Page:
(Bloomberg)—LaSalle Investment Management Inc. is seeking $1 billion for the latest iteration of its flagship U.S. real estate fund, according to people with knowledge of the matter.
The fund, the eighth of a series driven by a so-called value-add real estate investing strategy, will be known as LaSalle Income & Growth Fund VIII. It’ll target returns of 10 percent to 15 percent after fees, according to the people, who asked not to be identified because the fundraising is private. A LaSalle representative declined to comment on the eighth fund.
The value-add strategy involves improving properties through “a combination of capital upgrades, creative property repositioning and active leasing,” according to a presentation about the seventh fund made to the Contra Costa County Employees’ Retirement Association in September 2016.
If the $1 billion target is met, the new vehicle will be roughly double the size of the seventh iteration of the fund, which raised $510 million and closed in 2017. The seventh fund has spent roughly 80 percent of its capital, according to one of the people. Its recent investments include multifamily properties in Austin, Texas; an office tower in Chicago; and the real estate associated with a Restoration Hardware store in Atlanta.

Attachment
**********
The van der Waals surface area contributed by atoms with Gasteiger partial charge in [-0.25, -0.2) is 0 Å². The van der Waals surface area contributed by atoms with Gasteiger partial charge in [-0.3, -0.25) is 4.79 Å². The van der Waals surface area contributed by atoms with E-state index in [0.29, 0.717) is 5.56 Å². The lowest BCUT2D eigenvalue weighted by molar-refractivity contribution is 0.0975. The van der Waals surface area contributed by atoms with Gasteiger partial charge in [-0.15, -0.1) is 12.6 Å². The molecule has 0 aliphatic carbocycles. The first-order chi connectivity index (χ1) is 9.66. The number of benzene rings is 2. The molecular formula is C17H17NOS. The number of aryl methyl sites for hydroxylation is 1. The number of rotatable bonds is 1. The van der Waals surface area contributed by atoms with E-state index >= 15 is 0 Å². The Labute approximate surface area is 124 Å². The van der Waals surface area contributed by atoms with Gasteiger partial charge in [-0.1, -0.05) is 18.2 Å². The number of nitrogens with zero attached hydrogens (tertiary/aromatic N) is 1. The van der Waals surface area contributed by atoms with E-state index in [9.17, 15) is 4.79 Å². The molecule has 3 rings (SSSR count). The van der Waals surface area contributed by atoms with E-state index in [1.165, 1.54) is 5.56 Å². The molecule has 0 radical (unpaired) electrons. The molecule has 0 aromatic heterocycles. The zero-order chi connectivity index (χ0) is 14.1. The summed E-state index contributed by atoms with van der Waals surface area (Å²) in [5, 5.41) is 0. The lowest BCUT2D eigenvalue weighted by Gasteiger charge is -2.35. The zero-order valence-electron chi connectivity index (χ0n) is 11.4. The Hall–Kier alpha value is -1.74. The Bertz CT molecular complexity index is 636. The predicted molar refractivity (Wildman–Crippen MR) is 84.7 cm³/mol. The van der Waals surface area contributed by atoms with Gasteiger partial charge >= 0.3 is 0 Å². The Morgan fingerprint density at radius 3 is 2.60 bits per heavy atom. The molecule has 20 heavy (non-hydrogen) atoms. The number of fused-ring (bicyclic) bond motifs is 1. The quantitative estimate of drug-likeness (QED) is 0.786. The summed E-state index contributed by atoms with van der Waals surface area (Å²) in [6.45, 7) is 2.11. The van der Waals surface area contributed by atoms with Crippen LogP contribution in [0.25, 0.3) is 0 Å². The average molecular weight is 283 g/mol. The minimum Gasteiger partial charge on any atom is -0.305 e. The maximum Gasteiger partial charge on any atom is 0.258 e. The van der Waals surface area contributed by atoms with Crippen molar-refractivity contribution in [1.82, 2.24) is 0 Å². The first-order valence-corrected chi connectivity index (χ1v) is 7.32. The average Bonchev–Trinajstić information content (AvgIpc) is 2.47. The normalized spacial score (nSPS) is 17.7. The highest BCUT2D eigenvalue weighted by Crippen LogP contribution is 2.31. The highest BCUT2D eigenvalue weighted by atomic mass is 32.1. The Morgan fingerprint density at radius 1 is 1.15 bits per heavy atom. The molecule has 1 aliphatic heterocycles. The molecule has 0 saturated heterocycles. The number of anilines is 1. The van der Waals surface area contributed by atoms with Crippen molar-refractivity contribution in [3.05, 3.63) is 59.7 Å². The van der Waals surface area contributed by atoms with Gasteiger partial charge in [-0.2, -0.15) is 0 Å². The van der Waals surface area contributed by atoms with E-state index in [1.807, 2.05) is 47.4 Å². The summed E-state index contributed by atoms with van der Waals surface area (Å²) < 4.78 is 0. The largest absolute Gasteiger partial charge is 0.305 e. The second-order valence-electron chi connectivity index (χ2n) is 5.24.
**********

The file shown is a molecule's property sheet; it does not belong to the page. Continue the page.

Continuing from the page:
LaSalle, the asset-management arm of Jones Lang LaSalle Inc., oversees almost $60 billion on behalf of clients and has been fundraising in other regions too. Earlier Monday, it said it has raised $1.15 billion for its fifth fund dedicated to opportunistic real estate investments in Asia. That figure exceeded the firm’s original target of $750 million and is almost double the $585 million fourth pan-Asian fund, which it said has delivered an internal rate of return of 39.1 percent, before fees.
Investors are continuing to allocate large sums of capital to real estate, reflected in the more than $100 billion collectively raised by property funds in each of the past five years, according to data from Preqin. The fact that the sector is awash with capital has led to higher valuations and increased competition, especially for value-add real estate, according to investors surveyed by Preqin.
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